Updated: Aug 31, 2020
For the last good daytime low tide of the year, I had booked off three days to explore different low tide locations. The first, Bainbridge Ferry Terminal, was a familiar location where I was certain to see a wide array of creatures. For the second day I chose a location unfamiliar to me, thinking that if it was a bust I would still have one good day of lookings left. Looking at a map, I determined that Larabee State Park in Bellingham would be a promising spot to try a low tide adventure based on photos of the beach others had posted online. The rock formations at an area labelled "Wildcat Cove" looked most promising. For this adventure, I had my adventure associate Amanda along with me.
The lowest tide wouldn't be until 11:30 ish so we headed to Oyster Dome, a nearby hike, first at around 7:30 am. It was a relatively quick jaunt and we were able to complete the hike and get over to Larabee State Park a little after 10 am. We parked at the first park entrance on the right as you are heading south on Chukanut Drive, where Google maps indicates the "Band Shell" is located. The trail down to the beach was well marked it the walk took maybe five minutes.
When we got down to the beach we assessed the landscape and picked a direction to explore. The beach was fairly busy with a couple groups of children playing in several areas. There are intriguing sections of rock to explore both on the north and south sides of the beach. We opted to go the southern route as there was already a large group of kids stomping through the northern side. We were alone in our spot.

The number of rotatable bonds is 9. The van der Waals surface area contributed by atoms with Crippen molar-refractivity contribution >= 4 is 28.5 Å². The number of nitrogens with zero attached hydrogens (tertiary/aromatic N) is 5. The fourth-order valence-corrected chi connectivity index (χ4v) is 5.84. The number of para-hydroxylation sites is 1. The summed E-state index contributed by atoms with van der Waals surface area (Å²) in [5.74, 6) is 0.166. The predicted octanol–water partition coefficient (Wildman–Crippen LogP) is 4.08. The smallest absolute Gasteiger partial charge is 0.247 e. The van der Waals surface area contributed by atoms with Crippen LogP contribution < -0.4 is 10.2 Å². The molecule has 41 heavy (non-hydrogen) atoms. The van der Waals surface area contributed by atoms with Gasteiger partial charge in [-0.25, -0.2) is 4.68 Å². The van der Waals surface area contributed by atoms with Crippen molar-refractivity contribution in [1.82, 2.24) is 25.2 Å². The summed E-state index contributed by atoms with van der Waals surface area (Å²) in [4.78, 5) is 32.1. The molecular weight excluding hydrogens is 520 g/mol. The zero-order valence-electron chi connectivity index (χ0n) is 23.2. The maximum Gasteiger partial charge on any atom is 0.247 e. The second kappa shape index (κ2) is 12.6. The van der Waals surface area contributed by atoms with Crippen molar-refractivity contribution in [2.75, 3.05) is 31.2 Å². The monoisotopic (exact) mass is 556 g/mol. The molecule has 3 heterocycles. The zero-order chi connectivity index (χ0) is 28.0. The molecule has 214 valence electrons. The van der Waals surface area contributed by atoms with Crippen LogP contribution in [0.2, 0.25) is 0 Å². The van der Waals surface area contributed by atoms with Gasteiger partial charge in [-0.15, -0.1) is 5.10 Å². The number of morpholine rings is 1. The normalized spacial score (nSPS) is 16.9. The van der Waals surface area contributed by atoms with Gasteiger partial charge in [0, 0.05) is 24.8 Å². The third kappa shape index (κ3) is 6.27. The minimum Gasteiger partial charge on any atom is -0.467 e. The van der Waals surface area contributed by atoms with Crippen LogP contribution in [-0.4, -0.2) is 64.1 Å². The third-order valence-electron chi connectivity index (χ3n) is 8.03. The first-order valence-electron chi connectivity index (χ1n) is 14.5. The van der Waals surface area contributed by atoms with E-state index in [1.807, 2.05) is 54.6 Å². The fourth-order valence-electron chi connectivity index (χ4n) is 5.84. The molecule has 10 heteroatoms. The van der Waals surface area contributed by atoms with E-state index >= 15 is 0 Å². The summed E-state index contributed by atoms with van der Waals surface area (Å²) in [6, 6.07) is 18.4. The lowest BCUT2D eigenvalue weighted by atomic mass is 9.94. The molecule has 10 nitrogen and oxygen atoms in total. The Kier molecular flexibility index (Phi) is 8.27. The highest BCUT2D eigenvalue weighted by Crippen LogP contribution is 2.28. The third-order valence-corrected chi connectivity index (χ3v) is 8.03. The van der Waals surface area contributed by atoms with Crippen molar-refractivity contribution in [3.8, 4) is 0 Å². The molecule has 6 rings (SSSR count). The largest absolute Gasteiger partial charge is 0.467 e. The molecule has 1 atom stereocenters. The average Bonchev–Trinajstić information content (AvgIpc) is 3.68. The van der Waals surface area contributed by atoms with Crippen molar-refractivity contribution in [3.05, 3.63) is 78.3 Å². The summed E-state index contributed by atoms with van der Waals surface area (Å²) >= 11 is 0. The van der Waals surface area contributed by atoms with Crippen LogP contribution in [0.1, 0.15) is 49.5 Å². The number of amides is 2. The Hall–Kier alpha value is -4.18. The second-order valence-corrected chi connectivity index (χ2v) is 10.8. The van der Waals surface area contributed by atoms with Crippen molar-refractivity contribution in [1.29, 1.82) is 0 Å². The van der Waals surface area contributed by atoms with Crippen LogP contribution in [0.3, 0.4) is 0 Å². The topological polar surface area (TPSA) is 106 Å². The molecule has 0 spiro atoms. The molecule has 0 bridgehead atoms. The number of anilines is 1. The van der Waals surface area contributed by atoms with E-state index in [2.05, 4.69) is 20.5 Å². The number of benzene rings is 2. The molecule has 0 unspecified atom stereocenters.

The rocky landscape we explored was in itself quite fascinating with intricate patterns worn into the formation either through wind or water. Ochre stars and painted anemones proliferated throughout the rocks and were quite easy to find. Peering into the gaps between rocks provided small glimpses into alien worlds. Much of the rocky surfaces were covered with tunicate colonies in yellow, white and pink. The rocks in this area jut out a ways into the Sound. We explored the northern side of this feature first. This part forming the southern edge of the cove was covered in seaweed and had plenty of spots of sand and moisture.
Heading around the rocky formation we walked upon parts of exposed rock that would normally be underwater. There was plenty of life hiding out in the cracks of the rock formation, but equally as interesting was the marine life that was visible in the water below. Where the rocks dropped off, the water was very clear and we could easily see the bull kelp forest below. There were numerous live crabs in the water, however they were difficult to photograph. Stars and anemones were also visible, but often far away as they clung to rocks well below the surface. While we were on this rocky jut Amanda noticed a small ferret-like creature among the rocks, which we later identified as a stoat. We sighted him a few more times during our lookings. He seemed quite unperturbed by us, more intent on finding a low tide snack!